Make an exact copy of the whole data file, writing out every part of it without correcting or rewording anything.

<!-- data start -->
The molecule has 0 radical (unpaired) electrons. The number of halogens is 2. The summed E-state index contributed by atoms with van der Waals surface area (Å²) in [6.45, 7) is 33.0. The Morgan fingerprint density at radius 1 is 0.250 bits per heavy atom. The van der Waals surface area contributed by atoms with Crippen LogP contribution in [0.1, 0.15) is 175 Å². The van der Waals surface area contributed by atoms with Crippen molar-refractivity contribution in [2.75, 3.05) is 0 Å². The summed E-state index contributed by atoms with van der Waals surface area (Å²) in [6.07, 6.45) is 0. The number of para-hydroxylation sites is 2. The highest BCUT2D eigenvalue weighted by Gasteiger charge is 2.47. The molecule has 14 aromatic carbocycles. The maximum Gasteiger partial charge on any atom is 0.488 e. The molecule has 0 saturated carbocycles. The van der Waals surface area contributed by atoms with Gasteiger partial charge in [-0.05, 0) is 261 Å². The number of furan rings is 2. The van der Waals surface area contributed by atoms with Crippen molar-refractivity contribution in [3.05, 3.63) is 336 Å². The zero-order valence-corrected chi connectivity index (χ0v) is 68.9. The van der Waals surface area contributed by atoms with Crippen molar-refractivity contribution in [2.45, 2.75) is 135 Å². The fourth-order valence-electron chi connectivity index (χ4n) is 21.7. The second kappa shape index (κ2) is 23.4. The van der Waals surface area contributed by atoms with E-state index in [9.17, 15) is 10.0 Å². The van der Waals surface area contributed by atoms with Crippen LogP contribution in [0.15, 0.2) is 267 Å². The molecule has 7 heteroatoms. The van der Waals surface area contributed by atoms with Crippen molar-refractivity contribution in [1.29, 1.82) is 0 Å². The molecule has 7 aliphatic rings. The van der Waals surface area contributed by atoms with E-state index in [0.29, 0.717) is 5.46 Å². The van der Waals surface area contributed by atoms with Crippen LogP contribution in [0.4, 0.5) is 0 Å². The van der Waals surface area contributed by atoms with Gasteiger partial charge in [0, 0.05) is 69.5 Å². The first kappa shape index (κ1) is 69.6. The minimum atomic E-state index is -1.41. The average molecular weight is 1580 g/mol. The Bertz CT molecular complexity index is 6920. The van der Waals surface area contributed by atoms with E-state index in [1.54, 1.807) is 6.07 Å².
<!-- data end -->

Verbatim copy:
The molecule has 0 radical (unpaired) electrons. The number of halogens is 2. The summed E-state index contributed by atoms with van der Waals surface area (Å²) in [6.45, 7) is 33.0. The Morgan fingerprint density at radius 1 is 0.250 bits per heavy atom. The van der Waals surface area contributed by atoms with Crippen LogP contribution in [0.1, 0.15) is 175 Å². The van der Waals surface area contributed by atoms with Crippen molar-refractivity contribution in [2.75, 3.05) is 0 Å². The summed E-state index contributed by atoms with van der Waals surface area (Å²) in [6.07, 6.45) is 0. The number of para-hydroxylation sites is 2. The highest BCUT2D eigenvalue weighted by Gasteiger charge is 2.47. The molecule has 14 aromatic carbocycles. The maximum Gasteiger partial charge on any atom is 0.488 e. The molecule has 0 saturated carbocycles. The van der Waals surface area contributed by atoms with Gasteiger partial charge in [-0.05, 0) is 261 Å². The number of furan rings is 2. The van der Waals surface area contributed by atoms with Crippen molar-refractivity contribution in [3.05, 3.63) is 336 Å². The zero-order valence-corrected chi connectivity index (χ0v) is 68.9. The van der Waals surface area contributed by atoms with Crippen molar-refractivity contribution in [2.45, 2.75) is 135 Å². The fourth-order valence-electron chi connectivity index (χ4n) is 21.7. The second kappa shape index (κ2) is 23.4. The van der Waals surface area contributed by atoms with E-state index in [9.17, 15) is 10.0 Å². The van der Waals surface area contributed by atoms with Crippen LogP contribution in [0.15, 0.2) is 267 Å². The molecule has 7 heteroatoms. The van der Waals surface area contributed by atoms with Crippen molar-refractivity contribution in [1.29, 1.82) is 0 Å². The molecule has 7 aliphatic rings. The van der Waals surface area contributed by atoms with E-state index in [0.29, 0.717) is 5.46 Å². The van der Waals surface area contributed by atoms with Crippen LogP contribution in [0.4, 0.5) is 0 Å². The van der Waals surface area contributed by atoms with Gasteiger partial charge in [0, 0.05) is 69.5 Å². The first kappa shape index (κ1) is 69.6. The minimum atomic E-state index is -1.41. The average molecular weight is 1580 g/mol. The Bertz CT molecular complexity index is 6920. The van der Waals surface area contributed by atoms with E-state index in [1.54, 1.807) is 6.07 Å².